Leveraging artificial intelligence techniques, researchers have demonstrated that mutations in so-called ‘junk’ DNA can cause autism. The study, published May 27 in Nature Genetics, is the first to functionally link such mutations to the neurodevelopmental condition.
The research was led by Olga Troyanskaya in collaboration with Robert Darnell. Troyanskaya is deputy director for genomics at the Flatiron Institute’s Center for Computational Biology (CCB) in New York City and a professor of computer science at Princeton University. Darnell is the Robert and Harriet Heilbrunn Professor of Cancer Biology at Rockefeller University and an investigator at the Howard Hughes Medical Institute.
Their team used machine learning to analyze the whole genomes of 1,790 individuals with autism and their unaffected parents and siblings. These individuals had no family history of autism, meaning the genetic cause of their condition was probably spontaneous mutations rather than inherited mutations.
The analysis predicted the ramifications of genetic mutations in parts of the genome that do not encode proteins, regions often mischaracterized as ‘junk’ DNA. The number of autism cases linked to the noncoding mutations was comparable to the number of cases linked to protein-coding mutations that disable gene function.
The implications of the work extend beyond autism, Troyanskaya says. “This is the first clear demonstration of non-inherited, noncoding mutations causing any complex human disease or disorder.”
Scientists can apply the same techniques used in the new study to explore the role noncoding mutations play in diseases such as cancer and heart disease, says study co-author Jian Zhou of CCB and Princeton. “This enables a new perspective on the cause of not just autism, but many human diseases.”
Only 1 to 2 percent of the human genome is made up of genes that encode the blueprints for making proteins. Those proteins carry out tasks throughout our bodies, such as regulating blood sugar levels, fighting infections and sending communications between cells. The other 98 percent of our genome isn’t genetic dead weight, though. The noncoding regions help regulate when and where genes make proteins.
Mutations in protein-coding regions account for at most 30 percent of autism cases in individuals without a family history of autism. Evidence suggested that autism-causing mutations must happen elsewhere in the genome as well.
Uncovering which noncoding mutations may cause autism is tricky. A single individual may have dozens of noncoding mutations, most of which will be unique to the individual. This make the traditional approach of identifying common mutations among affected populations nonviable.
Troyanskaya and her colleagues took a new approach. They trained a machine learning model to predict how a given sequence would affect gene expression.
“This is a shift in thinking about genetic studies that we’re introducing with this analysis,” says Chandra Theesfeld, a research scientist in Troyanskaya’s lab at Princeton. “In addition to scientists studying shared genetic mutations across large groups of individuals, here we’re applying a set of smart, sophisticated tools that tell us what any specific mutation is going to do, even those that are rare or never observed before.”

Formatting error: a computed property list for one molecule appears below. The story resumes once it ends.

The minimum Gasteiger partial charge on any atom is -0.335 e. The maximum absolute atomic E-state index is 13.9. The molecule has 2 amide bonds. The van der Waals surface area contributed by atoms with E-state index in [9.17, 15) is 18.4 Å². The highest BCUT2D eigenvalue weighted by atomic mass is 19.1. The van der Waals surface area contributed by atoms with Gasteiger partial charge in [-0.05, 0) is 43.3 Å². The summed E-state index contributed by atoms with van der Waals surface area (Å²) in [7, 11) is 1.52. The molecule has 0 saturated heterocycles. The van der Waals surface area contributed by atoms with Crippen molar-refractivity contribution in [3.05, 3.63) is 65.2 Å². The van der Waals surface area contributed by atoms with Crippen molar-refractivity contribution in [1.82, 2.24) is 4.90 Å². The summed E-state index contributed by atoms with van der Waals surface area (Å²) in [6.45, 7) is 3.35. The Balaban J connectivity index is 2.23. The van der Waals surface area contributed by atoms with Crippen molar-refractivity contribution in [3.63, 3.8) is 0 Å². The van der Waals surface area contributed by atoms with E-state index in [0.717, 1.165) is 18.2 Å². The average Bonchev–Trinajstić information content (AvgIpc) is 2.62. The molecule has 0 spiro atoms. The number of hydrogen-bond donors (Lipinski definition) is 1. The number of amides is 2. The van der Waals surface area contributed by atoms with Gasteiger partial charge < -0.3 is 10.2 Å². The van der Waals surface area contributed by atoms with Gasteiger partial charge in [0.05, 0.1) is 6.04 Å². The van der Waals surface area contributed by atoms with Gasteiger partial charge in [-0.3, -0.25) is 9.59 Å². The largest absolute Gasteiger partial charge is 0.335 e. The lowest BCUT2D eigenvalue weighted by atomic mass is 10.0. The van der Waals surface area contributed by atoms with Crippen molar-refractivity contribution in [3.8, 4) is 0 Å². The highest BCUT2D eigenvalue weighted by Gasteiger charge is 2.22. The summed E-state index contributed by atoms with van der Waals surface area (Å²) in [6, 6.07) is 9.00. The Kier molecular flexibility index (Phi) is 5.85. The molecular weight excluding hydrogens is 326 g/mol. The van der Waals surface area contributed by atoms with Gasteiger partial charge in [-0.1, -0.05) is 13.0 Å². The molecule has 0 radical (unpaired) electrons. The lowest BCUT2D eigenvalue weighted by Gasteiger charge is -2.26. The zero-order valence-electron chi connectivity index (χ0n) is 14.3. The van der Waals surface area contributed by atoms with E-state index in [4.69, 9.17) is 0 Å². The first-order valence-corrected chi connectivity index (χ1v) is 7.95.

The researchers studied the genetic basis of autism by applying the machine learning model to a treasure trove of genetic data called the Simons Simplex Collection. The Simons Foundation, the Flatiron Institute’s parent organization, produced and maintains the repository. The Simons Simplex Collection contains the whole genomes of nearly 2,000 ‘quartets’ made up of a child with autism, an unaffected sibling and their unaffected parents.
These foursomes had no previous family history of autism, meaning that non-inherited mutations were probably responsible for the affected child’s condition. (Such mutations occur spontaneously in sperm and egg cells as well as in embryos.)
The researchers used their model to predict the impact of non-inherited, noncoding mutations in each child with autism. They then compared those predictions with the effects of the same, unmutated strand in the child’s unaffected sibling.
“The design of the Simons Simplex Collection is what allowed us to do this study,” says Zhou. “The unaffected siblings are a built-in control.”
Noncoding mutations in many of the children with autism altered gene regulation, the analysis suggested. Moreover, the results suggested that the mutations affected gene expression in the brain and genes already linked to autism, such as those responsible for neuron migration and development. “This is consistent with how autism most likely manifests in the brain,” says study co-author Christopher Park, a research scientist at CCB. “It’s not just the number of mutations occurring, but what kind of mutations are occurring.”
The researchers tested the effects of some of the noncoding mutations in laboratory experiments. They inserted predicted high-impact mutations found in children with autism into cells and observed the resulting changes in gene expression. These changes affirmed the model’s predictions.
Troyanskaya says she and her colleagues will continue improving and expanding their method. Ultimately, she hopes the work will improve how genetic data are used for diagnosing and treating diseases and disorders. “Right now, 98 percent of the genome is usually being thrown away,” she says. “Our work allows you to think about what we can do with the 98 percent.”